• Draft, manage and update a campaign plan. A campaign is for specific projects, over a specific time and for a specific goal. Make sure not to “boil the ocean” and lose track of your campaign, initiatives and timing of those initiatives. After planning studies, the majority of campaign time is spent pacesetting—identifying and soliciting top prospects. Once 80–90% of the goal is achieved, move towards the more public phase. Create a simple campaign plan, involve volunteers and update as needed. Make the plan work for you and your organization, adapting when necessary.

  • Practice progressive portfolio and pipeline management. Have a clear process for vetting potential prospects through databases, patient lists or volunteers. Ensure gift officers have manageable portfolios and are quickly qualifying or disqualifying prospects. Plan the next two potential steps with each prospect, including an ally to help with engagement. The most significant and longest campaign phase is the pacesetting phase, also known as the friends and family phase. During this time when the goal is not yet public, work to secure significant gifts from each constituent group. Progressive portfolio and pipeline management addresses this phase most effectively. Learn More: Getting the Most from Your Database

  • Create an engagement and solicitation plan for each constituent group. As philanthropy officers vet individuals and build strategy with laser focus, it is important to include broader strategy development. Ensure plans include corporations, foundations and former board members. Regardless of how potential donors’ lists are segmented, engage prospects individually and in groups by offering engagement through onsite events, virtual events or meetings with allies. If they are momentarily disqualified, they may engage through larger group outreach if their interest or capacity changes. Learn More: Rethinking Donor Qualification; Advancing Donor and Prospect Engagement with Virtual Visits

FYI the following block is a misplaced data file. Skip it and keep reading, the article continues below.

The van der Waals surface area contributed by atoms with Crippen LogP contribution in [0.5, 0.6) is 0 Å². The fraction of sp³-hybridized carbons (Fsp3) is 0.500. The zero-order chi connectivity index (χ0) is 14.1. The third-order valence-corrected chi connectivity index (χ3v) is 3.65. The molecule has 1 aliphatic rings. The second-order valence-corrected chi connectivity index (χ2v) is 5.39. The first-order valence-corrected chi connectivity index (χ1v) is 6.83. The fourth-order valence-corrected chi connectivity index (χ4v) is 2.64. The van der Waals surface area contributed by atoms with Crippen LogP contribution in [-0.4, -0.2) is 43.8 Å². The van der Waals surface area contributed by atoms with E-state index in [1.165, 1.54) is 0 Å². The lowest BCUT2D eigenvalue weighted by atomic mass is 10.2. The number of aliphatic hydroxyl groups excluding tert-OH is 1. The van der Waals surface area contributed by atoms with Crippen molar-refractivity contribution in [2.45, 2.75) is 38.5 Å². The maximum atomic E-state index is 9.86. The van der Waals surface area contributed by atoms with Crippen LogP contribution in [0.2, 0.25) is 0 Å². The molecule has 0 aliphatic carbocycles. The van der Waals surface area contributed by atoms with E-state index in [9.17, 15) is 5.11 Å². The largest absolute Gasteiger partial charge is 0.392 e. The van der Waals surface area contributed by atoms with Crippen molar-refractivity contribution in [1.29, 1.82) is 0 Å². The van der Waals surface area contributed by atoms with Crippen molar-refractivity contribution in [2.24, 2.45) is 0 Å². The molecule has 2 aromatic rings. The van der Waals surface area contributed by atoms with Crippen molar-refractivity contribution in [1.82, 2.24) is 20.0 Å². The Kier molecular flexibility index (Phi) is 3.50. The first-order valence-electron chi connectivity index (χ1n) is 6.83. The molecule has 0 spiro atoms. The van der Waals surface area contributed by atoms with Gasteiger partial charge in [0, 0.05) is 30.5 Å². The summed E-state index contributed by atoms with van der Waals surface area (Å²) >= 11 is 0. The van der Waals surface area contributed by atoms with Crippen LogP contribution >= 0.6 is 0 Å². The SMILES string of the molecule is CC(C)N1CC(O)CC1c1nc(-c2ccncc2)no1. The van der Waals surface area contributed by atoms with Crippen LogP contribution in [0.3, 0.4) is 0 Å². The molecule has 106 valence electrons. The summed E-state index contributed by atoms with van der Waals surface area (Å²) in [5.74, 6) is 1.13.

Campaigns can be overwhelming and all-consuming for unprepared philanthropy teams. By staying focused, connecting your community to your organization’s top philanthropic priorities and following this checklist, your campaigns can be successful and flexible. Wave Campaignsᵀᴹ not only support executive and philanthropy teams but also offer volunteers meaningful and joyful opportunities to engage and improve the health of their communities.


Accordant Checklist_Power of Wave Campaigns
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About the Authors:

John F. Donovan, CFRE, is a Principal Consultant with Accordant. He specializes in campaign strategies and implementation. John can be reached by email at John@AccordantHealth.com or through LinkedIn.

Heather Wiley Starankovic, CFRE, CAP, is a Principal Consultant with Accordant, with a dedication to supporting staff members and creating programs that keep talented and dedicated servant leaders within the field. She can be reached at Heather@AccordantHealth.com or through LinkedIn.